To Love Another Person Is To See The Face Of God

This week’s sibling assignment given to us by Raymond Pert is the following: Write about a particularly memorable musical you have seen, whether live or on screen. Just to help a little, it doesn't have to be writing about the production itself. It might be that the musical you write about happened at a particularly important time or maybe the ideas portrayed in the musical turned out to be ones that inspired you to think more deeply and fully about an important aspect of your life. It's all up to you: write about a memorable musical. Raymond Pert's post about "Jesus Christ Superstar" is here, and Inland Empire Girl's post about "Annie" is here.

In the ‘90’s, while living in Meridian, I was watching the Public TV pledge drive and one of the special programs you could get if you made a donation was highlights from the musical “Les Miserables”. I donated and received the VHS tape, and watched it many times. I also purchased the soundtrack to listen to the music.

I went to the library once while living in Meridian and got Victor Hugo’s book “Les Miserables” and read it. It is one of the most fascinating books I have ever read. My brother-in-law and sister-in-law found me a copy written in French while on their honeymoon in France. I can’t read it in this language, but it is still fun to have around.

In 1995, our youngest daughter was born. PKR named her Cosette, after the main female character in Les Miserables. He had seen a movie about this story in French class in high school, and the story always stuck with him.

Les Miserables came to Boise while we were still living there, and PKR and I finally got our chance to see this production I had fallen in love with through the book, the VHS tape, and the soundtrack.

It was everything I had hoped it to be. This story is one of grace, forgiveness and redemption. Through Jean Valjean’s life and the other characters he encounters, you see these themes woven throughout the story.

What I wasn’t expecting was the ending. They didn’t show this on the VHS tape. The song was on the soundtrack, so I was familiar with it, but I didn’t know what was happening when it was performed on stage.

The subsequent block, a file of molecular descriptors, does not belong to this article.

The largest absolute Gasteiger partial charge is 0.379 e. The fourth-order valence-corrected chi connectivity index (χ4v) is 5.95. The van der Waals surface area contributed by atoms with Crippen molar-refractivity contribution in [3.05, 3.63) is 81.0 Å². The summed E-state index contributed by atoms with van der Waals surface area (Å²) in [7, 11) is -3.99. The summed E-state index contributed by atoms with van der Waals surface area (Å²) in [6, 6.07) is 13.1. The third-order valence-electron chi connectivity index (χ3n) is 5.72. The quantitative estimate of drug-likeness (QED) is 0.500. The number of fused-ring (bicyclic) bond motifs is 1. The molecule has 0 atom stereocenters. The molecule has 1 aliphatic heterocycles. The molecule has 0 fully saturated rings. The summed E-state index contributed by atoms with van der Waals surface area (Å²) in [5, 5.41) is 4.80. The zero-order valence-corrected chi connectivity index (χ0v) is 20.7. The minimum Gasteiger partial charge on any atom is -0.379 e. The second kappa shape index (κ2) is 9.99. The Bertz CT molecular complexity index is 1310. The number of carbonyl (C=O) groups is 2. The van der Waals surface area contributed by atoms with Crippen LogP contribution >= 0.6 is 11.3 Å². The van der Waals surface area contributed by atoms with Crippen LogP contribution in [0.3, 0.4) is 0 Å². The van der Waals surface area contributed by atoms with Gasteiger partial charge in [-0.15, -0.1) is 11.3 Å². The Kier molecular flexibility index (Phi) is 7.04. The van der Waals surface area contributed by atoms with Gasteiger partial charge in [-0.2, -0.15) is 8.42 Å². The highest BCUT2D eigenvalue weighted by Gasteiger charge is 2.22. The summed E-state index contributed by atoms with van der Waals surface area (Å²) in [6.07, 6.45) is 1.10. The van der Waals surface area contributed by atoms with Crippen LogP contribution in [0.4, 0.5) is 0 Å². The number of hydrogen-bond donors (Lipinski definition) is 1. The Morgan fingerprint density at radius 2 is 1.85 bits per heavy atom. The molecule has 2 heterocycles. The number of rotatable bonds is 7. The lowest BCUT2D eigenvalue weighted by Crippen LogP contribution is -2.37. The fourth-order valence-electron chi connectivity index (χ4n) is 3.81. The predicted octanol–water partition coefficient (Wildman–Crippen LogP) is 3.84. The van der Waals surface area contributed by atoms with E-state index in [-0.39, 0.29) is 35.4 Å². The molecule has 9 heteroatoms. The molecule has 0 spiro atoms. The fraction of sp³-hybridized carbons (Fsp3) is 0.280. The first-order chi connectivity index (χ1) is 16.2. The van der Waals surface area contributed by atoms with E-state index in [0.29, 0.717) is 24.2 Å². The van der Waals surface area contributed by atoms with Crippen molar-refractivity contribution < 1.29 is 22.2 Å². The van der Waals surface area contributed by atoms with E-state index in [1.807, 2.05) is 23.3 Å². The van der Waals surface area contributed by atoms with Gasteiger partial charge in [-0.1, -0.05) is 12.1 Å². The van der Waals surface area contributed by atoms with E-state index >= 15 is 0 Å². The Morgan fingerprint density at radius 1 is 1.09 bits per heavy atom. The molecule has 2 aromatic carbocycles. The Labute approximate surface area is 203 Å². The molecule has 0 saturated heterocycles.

At the end, the "Finale Two" is sung and all the characters that have died come out as if singing to Jean Valjean from Heaven, and, the first time I saw this, I wept. And not just tears trickling down my cheeks, I sobbed. I was moved by this song, by the message, and by the staging of the moment.

And I love it when art does that to me. When I am watching something and I am moved so strongly by emotion, whether is be tears or laughter, I like to be moved.

And Les Miserables did not disappoint.

A few years ago, Les Miserables came to Spokane, and we saw it again, so Cosette could see the show based on her name. I wasn’t quite as moved by the ending the second time, but I still got some shivers.

Here are the words to "Finale Two"

- Finale 2 Lyrics


Now you are here

Again beside me

And now I can die in peace

For now my life is blessed...


You will live, Papa, you're going to live

It's too soon, too soon to say goodbye!


Yes, Cosette, forbid me now to die

I'll obeyI will try.On this page

I write my last confession

Read it well

When I, at last, am sleeping

It's a story

Of those who always loved you

Your mother gave her life for you

Then gave you to my keeping.


Come with me

Where chains will never bind you

All your grief

At last, at last behind you

Lord in Heaven

Look down on him in mercy.


Forgive me all my trespasses

And take me to your glory.


Take my hand

And lead me to salvation

Take my love

For love is everlasting

And remember

The truth that once was spoken

To love another person

Is to see the face of God.


Do you hear the people sing

Lost in the valley of the night?

It is the music of a people

Who are climbing to the light.

For the wretched of the earth

There is a flame that never dies.

Even the darkest night will end

And the sun will rise.

They will live again in freedom

In the garden of the Lord.

They will walk behind the plough-share,

They will put away the sword.

The chain will be broken

And all men will have their reward.

Will you join in our crusade?

Who will be strong and stand with me?

Somewhere beyond the barricade

Is there a world you long to see?

Do you hear the people sing?

Say, do you hear the distant drums?

It is the future that they bring

When tomorrow comes!

Will you join in our crusade?

Who will be strong and stand with me?

Somewhere beyond the barricade

Is there a world you long to see?

Do you hear the people sing?

Say, do you hear the distant drums?

It is the future that they bring

When tomorrow comes...Tomorrow comes!


myrtle beached whale said...

I saw a lot of theatre during my 6 years in England, but nothing compared to Les Miz. A close second was Michael Crawford as the Phantom. I have seen Les Miz by several touring companies in different venues and brought friends on the basis of my rave reviews. Some even claimed to be a Broadway company. It must have been a different Broadway than I anticipated. Unfortunately, they were very amateurish and did not have the voices or sound systems to carry this beautiful music. Granted, it is much harder to tour with a show in arenas designed for other events than to have the perfect acoustics and permanent set afforded by one of Britain's wonderful stages.

Pinehurst in my Dreams said...

I have only seen the video version with Liam Neeson, Claire Danes, Uma Thurman and Geoffrey Rush. It was a moving story, but I have never seen the musical version. (Course I don't go to plays and musicals very often. . .either haven't had the resources or haven't taken the time.)